It’s the keystone game of the ALCS, and WPS Recap was there. By “there,” of course, I mean in front of my monitor watching the game, which is not a bad thing. I’d actually be able to do these reports less well from the ballparks.
There was a technical hiccup last night that should not affect matters, much. The real-time play log at FanGraphs was not available last night, at least not on my computer. I had to make do with the FanGraphs iPod app to work out WPA numbers for each play.
Because of rounding, this sometimes can cause tenth-of-a-point differences in what the on-line log of WPA would show. It won’t change the score much, but if anyone is playing along with WPS at home and comes up with a different number, this may be why.
Or I just flubbed the addition.
Game 1 2 3 4 5 6 7 8 9 F Red Sox 0 3 1 0 0 0 0 0 0 4 Tigers 0 0 0 0 1 1 1 0 0 3 (Red Sox lead series 3-2) WPS 1 2 3 4 5 6 7 8 9 Red Sox 7 47 12 4 4 3 7 6 17 Tigers 17 9 4 18 17 39 41 15 21 WPS Base: 286.8 Best Plays: 45.6 Last Play: 5.0 Grand Total: 337.4
This game rebounded from a start that could have left it in the depths of dullness and turned out pretty good once Detroit started building its picket fence. Still, you’re not likely to see a huge score in a game where the most exciting inning was the second. Mildly above average is the right level for this one.
Detroit starters’ magic in the early innings, after gurgling in Game Four, reached the dregs in Game Five. Anibal Sanchez got knocked around in the second inning, starting with an enormous Mike Napoli homer to dead center. It could have been worse.
With two in scoring position and the infield in, Sanchez got a Shane Victorino grounder to Omar Infante, who threw home. Alex Avila got trucked by fellow catcher David Ross but held the ball for a critical second out. He also twisted his left knee, and after taking some further abuse behind the plate, would come out in the fourth.
Miguel Cabrera had another troubled game. In the first, on Jhonny Peralta‘s two-out single, he came rumbling from second headed for home, running through third-base coach Tom Brookens‘ late stop sign. It was obvious he would be out on a decent throw, and he was.
A half-inning later, Cabrera let Jonny Gomes‘ leadoff grounder go between his hands for an error. The first miscue may not have cost his team anything, but the second cost a run, one Detroit desperately wished it had back in the late going. Cabrera did drive home two runs, but one was on a double play that smothered a rally in the seventh. That doesn’t count as an RBI.
There were much better defensive plays in the game than Cabrera’s. In the third, Jose Iglesias charged into left field from his overshift position on the other side of second to make a swiping grab of David Ortiz‘s jam blooper. He’d make another nifty ranging play on a Texas Leaguer to end the eighth.
Iglesias also suffered having a heck of a play made against him. His bunt in the fifth was fumbled by Red Sox pitcher Jon Lester, then swiped by Lester’s glove to first base without ever having control. It was on target and in time.
Victorino has been nagged by a left hamstring injury for the past two months and has worked around it by always batting righty despite being a switch-hitter. This night, he finally turned around to bat left-handed against northpaw Sanchez. After going hitless in three trips, he went back to righty against two right-handed Detroit relievers.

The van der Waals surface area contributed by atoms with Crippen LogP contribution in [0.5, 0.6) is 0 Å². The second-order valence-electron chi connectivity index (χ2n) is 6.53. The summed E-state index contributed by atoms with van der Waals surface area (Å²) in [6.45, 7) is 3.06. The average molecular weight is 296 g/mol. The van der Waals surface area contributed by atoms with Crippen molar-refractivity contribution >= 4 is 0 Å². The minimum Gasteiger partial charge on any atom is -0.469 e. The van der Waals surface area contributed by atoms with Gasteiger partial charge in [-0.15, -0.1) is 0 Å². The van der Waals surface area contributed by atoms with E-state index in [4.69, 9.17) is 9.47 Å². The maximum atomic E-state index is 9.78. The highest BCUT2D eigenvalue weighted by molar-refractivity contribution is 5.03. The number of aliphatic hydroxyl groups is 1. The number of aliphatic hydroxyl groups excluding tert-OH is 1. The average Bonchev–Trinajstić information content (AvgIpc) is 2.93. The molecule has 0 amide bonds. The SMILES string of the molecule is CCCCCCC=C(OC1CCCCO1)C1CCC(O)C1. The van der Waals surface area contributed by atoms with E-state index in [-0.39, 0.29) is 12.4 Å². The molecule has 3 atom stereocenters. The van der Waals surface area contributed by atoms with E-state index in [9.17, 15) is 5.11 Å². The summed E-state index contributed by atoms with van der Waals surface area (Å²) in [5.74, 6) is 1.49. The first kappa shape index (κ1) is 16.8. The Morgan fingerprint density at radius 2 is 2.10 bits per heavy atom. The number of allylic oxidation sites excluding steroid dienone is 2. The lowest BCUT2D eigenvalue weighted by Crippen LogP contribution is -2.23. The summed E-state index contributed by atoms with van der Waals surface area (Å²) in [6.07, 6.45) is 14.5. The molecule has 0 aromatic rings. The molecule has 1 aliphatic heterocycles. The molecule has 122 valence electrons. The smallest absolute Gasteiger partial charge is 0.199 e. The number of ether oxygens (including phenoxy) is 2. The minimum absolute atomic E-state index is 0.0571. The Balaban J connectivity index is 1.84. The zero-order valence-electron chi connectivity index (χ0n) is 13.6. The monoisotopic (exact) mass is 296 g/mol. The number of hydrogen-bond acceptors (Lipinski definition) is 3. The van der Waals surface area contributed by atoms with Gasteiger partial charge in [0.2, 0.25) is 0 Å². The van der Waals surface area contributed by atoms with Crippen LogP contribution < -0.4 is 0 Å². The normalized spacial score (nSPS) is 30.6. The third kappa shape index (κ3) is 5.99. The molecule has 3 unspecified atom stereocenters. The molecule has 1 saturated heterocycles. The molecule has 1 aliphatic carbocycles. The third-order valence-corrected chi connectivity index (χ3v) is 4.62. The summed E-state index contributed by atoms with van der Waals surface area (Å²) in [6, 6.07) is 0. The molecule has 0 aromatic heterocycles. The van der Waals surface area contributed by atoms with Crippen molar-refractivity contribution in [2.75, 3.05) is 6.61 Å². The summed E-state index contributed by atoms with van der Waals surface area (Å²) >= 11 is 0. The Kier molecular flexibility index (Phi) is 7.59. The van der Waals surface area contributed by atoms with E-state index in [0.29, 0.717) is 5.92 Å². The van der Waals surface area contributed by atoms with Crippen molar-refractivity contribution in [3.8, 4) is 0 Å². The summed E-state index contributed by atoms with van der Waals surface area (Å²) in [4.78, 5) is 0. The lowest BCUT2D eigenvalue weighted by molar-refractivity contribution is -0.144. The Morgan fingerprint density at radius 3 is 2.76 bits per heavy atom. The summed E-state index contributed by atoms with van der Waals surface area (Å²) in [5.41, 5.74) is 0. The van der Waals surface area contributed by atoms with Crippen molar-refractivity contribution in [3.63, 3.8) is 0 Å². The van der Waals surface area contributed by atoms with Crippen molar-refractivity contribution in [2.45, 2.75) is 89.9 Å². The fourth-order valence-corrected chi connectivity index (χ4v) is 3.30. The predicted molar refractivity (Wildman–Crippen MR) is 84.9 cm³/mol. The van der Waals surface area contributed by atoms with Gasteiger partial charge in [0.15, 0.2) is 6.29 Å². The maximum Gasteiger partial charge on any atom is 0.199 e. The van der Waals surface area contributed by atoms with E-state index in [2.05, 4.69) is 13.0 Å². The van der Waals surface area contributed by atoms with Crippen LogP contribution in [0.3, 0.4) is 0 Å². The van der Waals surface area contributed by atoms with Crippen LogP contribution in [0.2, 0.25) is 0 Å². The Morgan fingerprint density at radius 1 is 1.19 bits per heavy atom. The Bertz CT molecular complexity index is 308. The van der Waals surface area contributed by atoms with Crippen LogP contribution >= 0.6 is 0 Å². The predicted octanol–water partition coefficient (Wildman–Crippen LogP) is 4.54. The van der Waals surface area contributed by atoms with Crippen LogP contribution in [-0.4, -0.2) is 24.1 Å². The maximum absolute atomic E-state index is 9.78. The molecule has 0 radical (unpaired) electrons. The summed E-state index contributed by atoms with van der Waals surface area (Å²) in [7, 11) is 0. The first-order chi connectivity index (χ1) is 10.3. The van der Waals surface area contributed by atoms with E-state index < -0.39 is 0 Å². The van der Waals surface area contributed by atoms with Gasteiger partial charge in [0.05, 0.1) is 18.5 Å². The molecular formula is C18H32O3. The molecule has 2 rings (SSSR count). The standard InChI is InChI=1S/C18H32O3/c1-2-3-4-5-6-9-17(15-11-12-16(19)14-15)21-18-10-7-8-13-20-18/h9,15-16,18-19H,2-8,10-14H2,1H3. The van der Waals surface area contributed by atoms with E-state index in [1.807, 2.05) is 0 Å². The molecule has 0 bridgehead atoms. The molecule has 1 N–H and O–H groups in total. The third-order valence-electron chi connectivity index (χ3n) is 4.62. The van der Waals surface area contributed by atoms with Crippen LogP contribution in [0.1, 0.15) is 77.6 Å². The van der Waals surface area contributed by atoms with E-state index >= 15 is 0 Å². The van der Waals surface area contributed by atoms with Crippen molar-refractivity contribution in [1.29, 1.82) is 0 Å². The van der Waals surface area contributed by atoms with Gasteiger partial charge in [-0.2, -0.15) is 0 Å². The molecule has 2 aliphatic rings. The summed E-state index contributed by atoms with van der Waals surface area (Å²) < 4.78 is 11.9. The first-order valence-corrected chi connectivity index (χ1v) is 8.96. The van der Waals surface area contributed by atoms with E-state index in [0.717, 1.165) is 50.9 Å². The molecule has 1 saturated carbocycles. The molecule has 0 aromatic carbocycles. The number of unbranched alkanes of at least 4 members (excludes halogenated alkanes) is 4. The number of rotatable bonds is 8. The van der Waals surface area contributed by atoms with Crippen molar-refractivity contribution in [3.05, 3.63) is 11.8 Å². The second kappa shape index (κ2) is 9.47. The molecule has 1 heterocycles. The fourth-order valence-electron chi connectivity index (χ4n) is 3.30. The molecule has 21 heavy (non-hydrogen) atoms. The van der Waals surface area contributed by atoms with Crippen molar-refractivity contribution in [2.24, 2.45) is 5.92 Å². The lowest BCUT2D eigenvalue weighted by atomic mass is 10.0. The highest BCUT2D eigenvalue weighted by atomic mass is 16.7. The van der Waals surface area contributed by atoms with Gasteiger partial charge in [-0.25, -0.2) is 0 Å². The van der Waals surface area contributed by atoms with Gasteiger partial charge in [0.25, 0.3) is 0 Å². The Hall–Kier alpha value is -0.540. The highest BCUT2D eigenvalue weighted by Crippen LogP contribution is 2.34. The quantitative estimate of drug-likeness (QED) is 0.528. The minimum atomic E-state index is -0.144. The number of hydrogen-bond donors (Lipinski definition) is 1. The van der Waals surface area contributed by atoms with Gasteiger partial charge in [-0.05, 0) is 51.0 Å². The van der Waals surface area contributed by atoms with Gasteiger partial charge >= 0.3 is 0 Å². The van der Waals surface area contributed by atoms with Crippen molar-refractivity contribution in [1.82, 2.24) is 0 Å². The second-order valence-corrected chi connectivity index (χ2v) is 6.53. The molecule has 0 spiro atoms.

Victorino still got nothing, except a strikeout at a critical juncture in the ninth that could have given Boston big insurance runs. Discomfort in your leg is one thing, the discomfort of taking an oh-fer quite another.
That rally in the ninth was fueled by aggressive running on a sacrifice. Will Middlebrooks, running for Xander Bogaerts, took advantage of Cabrera coming in to field Ross’ bunt to head for third. Brayan Pena, subbing at catcher for Avila, covered third, but when Prince Fielder‘s throw came over, he was blocked swinging his arm to tag by third-base umpire Rob Drake.
By my judgment, his tag wouldn’t have been in time, so the lack of an interference ruling looked proper. There would have been big controversy had Boston gotten a run or more across, but Al Alburquerque buckled down and held the lead to one.
Comerica Park is capable of surprising. Its post-Take Me Out music during the seventh-inning stretch was Piano Man by Billy Joel. A good sing-along song, to be sure, but was there nothing locally produced they could use? It’s odd to find a Motown ballpark in a New York state of mind.
But it doesn’t come close to topping Fenway Park for stretch weirdness. In Game One, the spot was taken up by an organ rendition of Touch Me by the Doors. No kidding. Ray Manzarek, keyboardist for the Doors—with such a unique style that you could pick out his work in just a few notes—passed on in the spring of this year. I hope they waited in Boston until he was safely buried before starting their ballpark organ cover of his work.
This was a return to the marathon games we had seen earlier this playoff season, the contest going three and three-quarter hours. I will take something Tim McCarver said in regard to Koji Uehara having to pitch a five-out save, and apply it both as my Tim-ism of the night and as his advice to all of us watching. “Sleep in November.”
But much more of this, and I may have to revise my WPS methodology. A few readers have suggested that I should pro-rate the WPS score to the number of innings played, or similar ideas. I might instead divide the score by how many hours it lasts. At the least, it’s pleasant to imagine doing so.
Boston goes home with two chances to play itself into the World Series. We won’t know what time Game Six is until we know whether the NLCS has a Game Seven. Stay tuned.